United States District Court, E.D. Michigan, Southern Division
MICHAEL GORBE, EDWARD SHARGABIAN, and TYRON RUCKER, Plaintiffs,
THE CITY OF LATHRUP VILLAGE, WILLIAM ARMSTRONG, and SCOTT MCKEE, Defendants.
MEMORANDUM AND ORDER GRANTING PLAINTIFF
SHARGABIAN'S MOTION TO TOLL STATUTE AND ALLOW FOR HIS
TITLE VII CLAIMS
COHN UNITED STATES DISTRICT JUDGE.
an employment discrimination case. Plaintiff Edward
Shargabian (Shargabian) is a former police officer who worked
for Defendants City of Lathrup Village (City), former police
chief William Armstrong (Armstrong), and interim police chief
Scott McKee (McKee) (collectively, Defendants). Shargabian is
suing Defendants for age discrimination and retaliation under
the Age Discrimination in Employment Act (ADEA), 29 U.S.C.
§ 621 et seq., and Title VII of the Civil
Rights Act (Title VII), 42 U.S.C. § 2000e et
condition precedent to an ADEA and Title VII claim is the
filing of a charge of discrimination with the EEOC within 300
days of termination. See 42 U.S.C. §
2000e-5(e)(1); see also Lacroix v. Tennessee Dep't of
Transportation, 2000 WL 1140764, *1-*2 (6th Cir. 2000)
(finding that ADEA and Title VII plaintiff “had 300
days from notification of his termination in which to file a
charge of discrimination with the EEOC”) (citing
Delaware State Coll. v. Ricks, 449 U.S. 250, 259
(1980)). A plaintiff may file a civil action in federal court
within 90 days of receiving a right-to-sue letter from the
EEOC. See 42 U.S.C. § 2000e-5(f)(1); see
also Puckett v. Tennessee Eastman Co., 889 F.2d 1481,
1487 (6th Cir. 1989). The issues before the Court are whether
Shargabian complied with these requirements when he filed an
EEOC charge on January 11, 2018, and if not, whether his
failure to comply may be excused on the basis of equitable
tolling. For the reasons that follow, Shargabian's motion
BACKGROUND AND PROCEDURAL HISTORY
says he has been subjected to harassment since March of 2016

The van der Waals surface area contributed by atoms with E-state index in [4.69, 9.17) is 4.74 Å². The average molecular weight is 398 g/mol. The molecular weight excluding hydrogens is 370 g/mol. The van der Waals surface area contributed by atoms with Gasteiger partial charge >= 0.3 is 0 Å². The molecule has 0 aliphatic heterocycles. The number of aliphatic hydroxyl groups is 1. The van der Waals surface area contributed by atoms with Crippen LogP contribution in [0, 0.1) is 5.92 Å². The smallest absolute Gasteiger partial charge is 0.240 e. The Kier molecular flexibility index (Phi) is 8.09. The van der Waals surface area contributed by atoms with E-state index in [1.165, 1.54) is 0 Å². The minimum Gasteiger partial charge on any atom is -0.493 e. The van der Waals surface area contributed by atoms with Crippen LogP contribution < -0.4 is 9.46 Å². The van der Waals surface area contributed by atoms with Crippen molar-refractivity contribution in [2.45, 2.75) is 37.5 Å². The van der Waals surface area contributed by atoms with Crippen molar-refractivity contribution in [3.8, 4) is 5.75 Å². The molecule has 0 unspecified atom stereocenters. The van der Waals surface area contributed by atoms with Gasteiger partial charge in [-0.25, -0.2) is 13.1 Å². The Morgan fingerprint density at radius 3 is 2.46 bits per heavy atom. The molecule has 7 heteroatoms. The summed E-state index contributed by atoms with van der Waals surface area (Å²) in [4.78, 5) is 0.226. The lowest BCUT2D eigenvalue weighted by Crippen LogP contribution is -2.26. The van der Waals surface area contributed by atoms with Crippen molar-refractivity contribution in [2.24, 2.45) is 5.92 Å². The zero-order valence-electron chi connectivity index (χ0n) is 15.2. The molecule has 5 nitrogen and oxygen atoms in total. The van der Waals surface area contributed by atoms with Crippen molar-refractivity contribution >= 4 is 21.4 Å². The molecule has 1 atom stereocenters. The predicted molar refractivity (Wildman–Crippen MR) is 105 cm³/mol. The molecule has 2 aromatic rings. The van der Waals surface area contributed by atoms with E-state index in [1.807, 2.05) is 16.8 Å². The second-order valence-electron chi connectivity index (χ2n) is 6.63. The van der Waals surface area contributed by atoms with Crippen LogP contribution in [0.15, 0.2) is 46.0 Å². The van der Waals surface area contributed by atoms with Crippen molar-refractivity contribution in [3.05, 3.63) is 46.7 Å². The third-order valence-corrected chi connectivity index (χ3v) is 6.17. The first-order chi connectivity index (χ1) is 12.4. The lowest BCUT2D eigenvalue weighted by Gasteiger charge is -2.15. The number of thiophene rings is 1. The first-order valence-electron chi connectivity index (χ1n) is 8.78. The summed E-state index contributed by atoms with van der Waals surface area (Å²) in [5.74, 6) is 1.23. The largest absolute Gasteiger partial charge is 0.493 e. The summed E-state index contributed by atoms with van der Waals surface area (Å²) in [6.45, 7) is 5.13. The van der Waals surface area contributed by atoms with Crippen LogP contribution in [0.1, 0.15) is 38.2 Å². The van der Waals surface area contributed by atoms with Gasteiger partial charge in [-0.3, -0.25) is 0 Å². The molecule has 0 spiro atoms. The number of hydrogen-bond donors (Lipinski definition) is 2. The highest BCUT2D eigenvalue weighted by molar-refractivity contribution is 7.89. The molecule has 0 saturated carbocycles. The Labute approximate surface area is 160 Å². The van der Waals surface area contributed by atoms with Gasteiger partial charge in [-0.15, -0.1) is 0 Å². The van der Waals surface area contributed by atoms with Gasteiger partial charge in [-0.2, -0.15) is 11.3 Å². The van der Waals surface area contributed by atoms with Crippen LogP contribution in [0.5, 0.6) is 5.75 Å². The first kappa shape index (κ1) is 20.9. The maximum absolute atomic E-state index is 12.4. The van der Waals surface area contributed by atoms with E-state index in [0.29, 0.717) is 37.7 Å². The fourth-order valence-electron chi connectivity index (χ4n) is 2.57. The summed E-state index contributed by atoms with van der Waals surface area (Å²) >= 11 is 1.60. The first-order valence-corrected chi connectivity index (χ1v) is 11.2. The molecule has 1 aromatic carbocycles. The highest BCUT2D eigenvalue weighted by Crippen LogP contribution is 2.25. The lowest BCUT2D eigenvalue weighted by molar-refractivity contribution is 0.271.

because of his age. He also says he was terminated on
February 10, 2017 because of his age and because he spoke out
about departmental race and age discrimination against
himself and co-plaintiffs Rucker and Gorbe, who are not
parties to the instant motion. (Doc. 16). Defendants say
Shargabian was terminated because he did not answer all
questions on his Reserve Officer application. (Doc. 20).
filed a complaint on June 5, 2017. (Doc. 1). At that time, he
was represented by attorney Karie H. Boylan (Boylan). The
complaint stated that “Plaintiff Shargabian filed
charges of discrimination and retaliation with the EEOC which
Plaintiffs Gorbe and Rucker openly support.”
(Id. at ¶ 39). However, no EEOC charge had been
filed on Shargabian's behalf.
answered on July 24, 2017, raising the following affirmative
defenses: “Plaintiffs have failed to exhaust
administrative remedies before bringing this action”;
“Plaintiffs' Complaint may be barred, in whole or
in part, by the applicable statute of limitations”; and
“Plaintiffs failed to file a charge of employment
discrimination with the Equal Employment Opportunity
Commission within 300 days of the allegedly unlawful
employment practices.” (Doc. 6, ¶¶ 3-5).
Though the answer should have put Boylan on notice that no
EEOC charge had been filed, she took no action.
withdrew as counsel due to a conflict of interest, (Doc. 10,
Pg. ID 52), and was terminated as of November 13, 2017. (Doc.
13, Pg. ID 57). Shargabian then hired his current attorney,
Raymond Guzall III (Guzall). On January 3, 2018, Shargabian
asked Boylan to send him the EEOC charge she had filed on his
behalf so that he could show it to Guzall. Boylan informed
him that she had not filed an EEOC charge.
filed an EEOC charge on January 11, 2018. To date, the record
does not contain a right-to-sue letter or any other
correspondence addressed to him from the EEOC. Shargabian
filed the first amended complaint on January 12, 2018. (Doc.
16). On January 30, 2018, Defendants answered, asserting the
same defenses they raised in their original answer. (Doc.
20). On January 19, 2018, Shargabian filed a motion to toll
the statute of limitations for equitable reasons. (Doc. 19).
Defendants responded, (Doc. 22), and Shargabian replied.
the 300-day filing requirement for an EEOC charge and the
90-day filing requirement for bringing suit in federal court
are “more in the nature of a statute of limitations[,
]” Jackson v. Richards Med. Co., 961 F.2d 575,
578 (6th Cir. 1992), rather than jurisdictional prerequisites
to filing suit. Zipes v. Trans World Airlines, Inc.,
455 U.S. 385, ...